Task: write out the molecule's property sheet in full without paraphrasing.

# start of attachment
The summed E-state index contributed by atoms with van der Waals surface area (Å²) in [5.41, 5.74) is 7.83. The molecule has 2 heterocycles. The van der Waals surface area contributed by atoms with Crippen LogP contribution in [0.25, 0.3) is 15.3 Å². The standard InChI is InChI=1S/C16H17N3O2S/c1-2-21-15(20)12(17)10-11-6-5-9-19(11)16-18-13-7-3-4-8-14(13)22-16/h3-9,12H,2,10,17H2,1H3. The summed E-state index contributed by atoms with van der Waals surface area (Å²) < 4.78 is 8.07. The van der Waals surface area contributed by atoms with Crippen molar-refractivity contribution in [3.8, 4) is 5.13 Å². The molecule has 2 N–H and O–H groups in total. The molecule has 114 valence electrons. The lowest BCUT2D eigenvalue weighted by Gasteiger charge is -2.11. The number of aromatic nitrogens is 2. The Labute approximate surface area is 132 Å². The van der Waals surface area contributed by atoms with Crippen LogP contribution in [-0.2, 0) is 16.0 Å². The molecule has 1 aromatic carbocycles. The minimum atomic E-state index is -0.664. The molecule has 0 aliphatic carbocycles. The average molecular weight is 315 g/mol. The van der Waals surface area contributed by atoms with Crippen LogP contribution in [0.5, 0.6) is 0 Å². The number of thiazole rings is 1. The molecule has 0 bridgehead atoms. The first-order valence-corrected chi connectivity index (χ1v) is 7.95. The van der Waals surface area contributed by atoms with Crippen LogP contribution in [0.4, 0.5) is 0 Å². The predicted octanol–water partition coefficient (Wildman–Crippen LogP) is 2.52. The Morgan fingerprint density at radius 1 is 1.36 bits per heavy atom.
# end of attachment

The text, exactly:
The summed E-state index contributed by atoms with van der Waals surface area (Å²) in [5.41, 5.74) is 7.83. The molecule has 2 heterocycles. The van der Waals surface area contributed by atoms with Crippen LogP contribution in [0.25, 0.3) is 15.3 Å². The standard InChI is InChI=1S/C16H17N3O2S/c1-2-21-15(20)12(17)10-11-6-5-9-19(11)16-18-13-7-3-4-8-14(13)22-16/h3-9,12H,2,10,17H2,1H3. The summed E-state index contributed by atoms with van der Waals surface area (Å²) < 4.78 is 8.07. The van der Waals surface area contributed by atoms with Crippen molar-refractivity contribution in [3.8, 4) is 5.13 Å². The molecule has 2 N–H and O–H groups in total. The molecule has 114 valence electrons. The lowest BCUT2D eigenvalue weighted by Gasteiger charge is -2.11. The number of aromatic nitrogens is 2. The Labute approximate surface area is 132 Å². The van der Waals surface area contributed by atoms with Crippen LogP contribution in [-0.2, 0) is 16.0 Å². The molecule has 1 aromatic carbocycles. The minimum atomic E-state index is -0.664. The molecule has 0 aliphatic carbocycles. The average molecular weight is 315 g/mol. The van der Waals surface area contributed by atoms with Crippen LogP contribution in [0.5, 0.6) is 0 Å². The number of thiazole rings is 1. The molecule has 0 bridgehead atoms. The first-order valence-corrected chi connectivity index (χ1v) is 7.95. The van der Waals surface area contributed by atoms with Crippen LogP contribution in [0.4, 0.5) is 0 Å². The predicted octanol–water partition coefficient (Wildman–Crippen LogP) is 2.52. The Morgan fingerprint density at radius 1 is 1.36 bits per heavy atom.